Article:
Check the following examples in the same way. Arrows up the page can be seen as steps left and arrows down the page as steps right.

Try a couple to convince yourself!

Table 1
Figure 6
Figure 6 (PG11C1_018.png)
Figure 7
Figure 7 (PG11C1_019.png)
Table 2
Figure 8
Figure 8 (PG11C1_020.png)
Figure 9
Figure 9 (PG11C1_021.png)

It is important to realise that the directions are not special– `forward and backwards' or `left and right' are treated in the same way. The same is true of any set of parallel directions:

Table 3
Figure 10
Figure 10 (PG11C1_022.png)
Figure 11
Figure 11 (PG11C1_023.png)
Table 4
Figure 12
Figure 12 (PG11C1_024.png)
Figure 13
Figure 13 (PG11C1_025.png)

In the above examples the separate displacements were parallel to one another. However the same head-to-tail technique of vector addition can be applied to vectors in any direction.

Table 5
Figure 14
Figure 14 (PG11C1_026.png)
Figure 15
Figure 15 (PG11C1_027.png)
Figure 16
Figure 16 (PG11C1_028.png)

Now you have discovered one use for vectors; describing resultant displacement – how far and in what direction you have travelled after a series of movements.

Although vector addition here has been demonstrated with displacements, all vectors behave in exactly the same way. Thus, if given a number of forces acting on a body you can use the same method to determine the resultant force acting on the body. We will return to vector addition in more detail later.

Subtracting Vectors

What does it mean to subtract a vector? Well this is really simple; if we have 5 apples and we subtract 3 apples, we have only 2 apples left. Now lets work in steps; if we take 5 steps forward and then subtract 3 steps forward we are left with only two steps forward:

Figure 17
Figure 17 (PG11C1_029.png)

What have we done? You originally took 5 steps forward but then you took 3 steps back. That backward displacement would be represented by an arrow pointing to the left (backwards) with length 3. The net result of adding these two vectors is 2 steps forward:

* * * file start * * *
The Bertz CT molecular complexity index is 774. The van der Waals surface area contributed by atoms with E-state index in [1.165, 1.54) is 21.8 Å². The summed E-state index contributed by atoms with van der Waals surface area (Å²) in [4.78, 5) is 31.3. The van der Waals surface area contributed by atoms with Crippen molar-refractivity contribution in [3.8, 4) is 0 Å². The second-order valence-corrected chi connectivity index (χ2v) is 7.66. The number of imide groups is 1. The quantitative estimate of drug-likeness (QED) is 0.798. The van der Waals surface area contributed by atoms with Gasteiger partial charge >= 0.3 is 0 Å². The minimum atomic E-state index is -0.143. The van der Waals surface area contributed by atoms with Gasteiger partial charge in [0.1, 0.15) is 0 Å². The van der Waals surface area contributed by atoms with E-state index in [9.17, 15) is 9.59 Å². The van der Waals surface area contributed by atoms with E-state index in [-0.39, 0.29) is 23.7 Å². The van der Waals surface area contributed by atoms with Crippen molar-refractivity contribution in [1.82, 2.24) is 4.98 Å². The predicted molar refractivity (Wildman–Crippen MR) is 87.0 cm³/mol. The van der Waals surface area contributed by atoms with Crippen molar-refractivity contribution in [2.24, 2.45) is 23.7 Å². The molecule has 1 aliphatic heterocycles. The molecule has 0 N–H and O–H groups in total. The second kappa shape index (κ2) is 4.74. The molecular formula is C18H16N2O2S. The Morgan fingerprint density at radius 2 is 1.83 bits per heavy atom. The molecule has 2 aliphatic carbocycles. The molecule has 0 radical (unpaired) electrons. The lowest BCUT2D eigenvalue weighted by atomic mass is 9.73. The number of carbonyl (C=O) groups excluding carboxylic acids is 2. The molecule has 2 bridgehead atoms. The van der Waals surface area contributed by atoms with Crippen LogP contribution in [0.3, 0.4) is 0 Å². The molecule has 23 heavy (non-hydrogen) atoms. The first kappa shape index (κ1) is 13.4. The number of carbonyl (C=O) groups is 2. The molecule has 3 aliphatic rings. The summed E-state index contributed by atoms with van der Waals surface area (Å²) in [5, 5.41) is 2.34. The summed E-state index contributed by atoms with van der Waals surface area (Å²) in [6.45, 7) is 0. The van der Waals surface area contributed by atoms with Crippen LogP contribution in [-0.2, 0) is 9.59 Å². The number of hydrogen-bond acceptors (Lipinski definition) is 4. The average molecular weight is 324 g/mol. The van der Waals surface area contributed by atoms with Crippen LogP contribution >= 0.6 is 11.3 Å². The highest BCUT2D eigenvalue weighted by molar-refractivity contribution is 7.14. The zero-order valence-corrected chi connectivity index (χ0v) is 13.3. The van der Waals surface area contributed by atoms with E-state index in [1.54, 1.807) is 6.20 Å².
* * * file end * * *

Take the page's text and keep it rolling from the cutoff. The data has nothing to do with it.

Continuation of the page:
Figure 18
Figure 18 (PG11C1_030.png)

Thus, subtracting a vector from another is the same as adding a vector in the opposite direction (i.e. subtracting 3 steps forwards is the same as adding 3 steps backwards).

Tip:

Subtracting a vector from another is the same as adding a vector in the opposite direction.

In the problem, motion in the forward direction has been represented by an arrow to the right. Arrows to the right are positive and arrows to the left are negative. More generally, vectors in opposite directions differ in sign (i.e. if we define up as positive, then vectors acting down are negative). Thus, changing the sign of a vector simply reverses its direction:

Table 6
Figure 19
Figure 19 (PG11C1_031.png)
Figure 20
Figure 20 (PG11C1_032.png)
Table 7
Figure 21
Figure 21 (PG11C1_033.png)
Figure 22
Figure 22 (PG11C1_034.png)
Table 8
Figure 23
Figure 23 (PG11C1_035.png)
Figure 24
Figure 24 (PG11C1_036.png)

In mathematical form, subtracting aa from bb gives a new vector cc:

c = b - a = b + ( - a ) c = b - a = b + ( - a )
(2)

This clearly shows that subtracting vector aa from bb is the same as adding (-a)(-a) to bb. Look at the following examples of vector subtraction.

Figure 25
Figure 25 (PG11C1_037.png)

Figure 26
Figure 26 (PG11C1_038.png)

Scalar Multiplication

What happens when you multiply a vector by a scalar (an ordinary number)?

Going back to normal multiplication we know that 2×22×2 is just 2 groups of 2 added together to give 4. We can adopt a similar approach to understand how vector multiplication works.

Figure 27
Figure 27 (PG11C1_039.png)